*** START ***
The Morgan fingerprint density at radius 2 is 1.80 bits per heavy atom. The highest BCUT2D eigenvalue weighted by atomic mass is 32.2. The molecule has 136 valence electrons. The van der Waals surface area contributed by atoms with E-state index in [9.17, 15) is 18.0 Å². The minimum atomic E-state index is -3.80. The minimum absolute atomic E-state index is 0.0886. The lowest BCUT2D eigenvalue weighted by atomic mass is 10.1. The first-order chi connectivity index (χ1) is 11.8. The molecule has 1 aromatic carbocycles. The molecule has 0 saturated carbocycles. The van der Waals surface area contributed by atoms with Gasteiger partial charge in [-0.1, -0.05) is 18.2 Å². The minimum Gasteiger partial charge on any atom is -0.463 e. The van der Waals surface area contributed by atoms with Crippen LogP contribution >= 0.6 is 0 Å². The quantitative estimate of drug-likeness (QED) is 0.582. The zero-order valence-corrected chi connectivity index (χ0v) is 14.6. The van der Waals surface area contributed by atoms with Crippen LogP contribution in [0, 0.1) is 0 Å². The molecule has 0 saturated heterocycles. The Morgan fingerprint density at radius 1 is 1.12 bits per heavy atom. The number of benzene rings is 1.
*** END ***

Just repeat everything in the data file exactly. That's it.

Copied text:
The Morgan fingerprint density at radius 2 is 1.80 bits per heavy atom. The highest BCUT2D eigenvalue weighted by atomic mass is 32.2. The molecule has 136 valence electrons. The van der Waals surface area contributed by atoms with E-state index in [9.17, 15) is 18.0 Å². The minimum atomic E-state index is -3.80. The minimum absolute atomic E-state index is 0.0886. The lowest BCUT2D eigenvalue weighted by atomic mass is 10.1. The first-order chi connectivity index (χ1) is 11.8. The molecule has 1 aromatic carbocycles. The molecule has 0 saturated carbocycles. The van der Waals surface area contributed by atoms with Gasteiger partial charge in [-0.1, -0.05) is 18.2 Å². The minimum Gasteiger partial charge on any atom is -0.463 e. The van der Waals surface area contributed by atoms with Crippen LogP contribution >= 0.6 is 0 Å². The quantitative estimate of drug-likeness (QED) is 0.582. The zero-order valence-corrected chi connectivity index (χ0v) is 14.6. The van der Waals surface area contributed by atoms with Crippen LogP contribution in [0, 0.1) is 0 Å². The molecule has 0 saturated heterocycles. The Morgan fingerprint density at radius 1 is 1.12 bits per heavy atom. The number of benzene rings is 1.